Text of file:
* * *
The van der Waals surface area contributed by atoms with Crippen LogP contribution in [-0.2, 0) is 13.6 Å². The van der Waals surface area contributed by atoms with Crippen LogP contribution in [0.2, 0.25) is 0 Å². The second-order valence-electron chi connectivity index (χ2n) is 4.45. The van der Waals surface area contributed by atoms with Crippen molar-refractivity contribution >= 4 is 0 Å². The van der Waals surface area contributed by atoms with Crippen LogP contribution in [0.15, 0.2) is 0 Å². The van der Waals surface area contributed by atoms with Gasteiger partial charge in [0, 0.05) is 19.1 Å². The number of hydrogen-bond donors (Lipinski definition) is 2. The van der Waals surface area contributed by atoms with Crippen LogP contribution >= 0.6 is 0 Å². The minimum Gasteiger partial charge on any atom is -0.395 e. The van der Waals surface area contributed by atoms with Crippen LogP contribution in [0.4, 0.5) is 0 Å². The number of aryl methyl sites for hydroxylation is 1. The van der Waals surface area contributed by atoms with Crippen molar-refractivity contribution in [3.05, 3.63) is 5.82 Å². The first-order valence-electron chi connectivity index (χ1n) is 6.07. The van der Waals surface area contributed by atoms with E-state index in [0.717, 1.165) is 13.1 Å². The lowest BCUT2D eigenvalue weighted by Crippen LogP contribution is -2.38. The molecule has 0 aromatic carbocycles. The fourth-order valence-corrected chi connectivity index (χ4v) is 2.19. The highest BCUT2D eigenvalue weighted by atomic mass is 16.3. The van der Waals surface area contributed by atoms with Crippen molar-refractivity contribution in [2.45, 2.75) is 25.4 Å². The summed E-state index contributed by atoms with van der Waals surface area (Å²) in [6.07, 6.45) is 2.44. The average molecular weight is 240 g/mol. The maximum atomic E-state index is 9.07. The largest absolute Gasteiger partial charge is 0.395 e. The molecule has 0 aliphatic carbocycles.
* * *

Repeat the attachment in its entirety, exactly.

The van der Waals surface area contributed by atoms with Crippen LogP contribution in [-0.2, 0) is 13.6 Å². The van der Waals surface area contributed by atoms with Crippen LogP contribution in [0.2, 0.25) is 0 Å². The second-order valence-electron chi connectivity index (χ2n) is 4.45. The van der Waals surface area contributed by atoms with Crippen molar-refractivity contribution >= 4 is 0 Å². The van der Waals surface area contributed by atoms with Crippen LogP contribution in [0.15, 0.2) is 0 Å². The van der Waals surface area contributed by atoms with Gasteiger partial charge in [0, 0.05) is 19.1 Å². The number of hydrogen-bond donors (Lipinski definition) is 2. The van der Waals surface area contributed by atoms with Crippen LogP contribution >= 0.6 is 0 Å². The minimum Gasteiger partial charge on any atom is -0.395 e. The van der Waals surface area contributed by atoms with Crippen LogP contribution in [0.4, 0.5) is 0 Å². The number of aryl methyl sites for hydroxylation is 1. The van der Waals surface area contributed by atoms with Crippen molar-refractivity contribution in [3.05, 3.63) is 5.82 Å². The first-order valence-electron chi connectivity index (χ1n) is 6.07. The van der Waals surface area contributed by atoms with E-state index in [0.717, 1.165) is 13.1 Å². The lowest BCUT2D eigenvalue weighted by Crippen LogP contribution is -2.38. The molecule has 0 aromatic carbocycles. The fourth-order valence-corrected chi connectivity index (χ4v) is 2.19. The highest BCUT2D eigenvalue weighted by atomic mass is 16.3. The van der Waals surface area contributed by atoms with Crippen molar-refractivity contribution in [2.45, 2.75) is 25.4 Å². The summed E-state index contributed by atoms with van der Waals surface area (Å²) in [6.07, 6.45) is 2.44. The average molecular weight is 240 g/mol. The maximum atomic E-state index is 9.07. The largest absolute Gasteiger partial charge is 0.395 e. The molecule has 0 aliphatic carbocycles.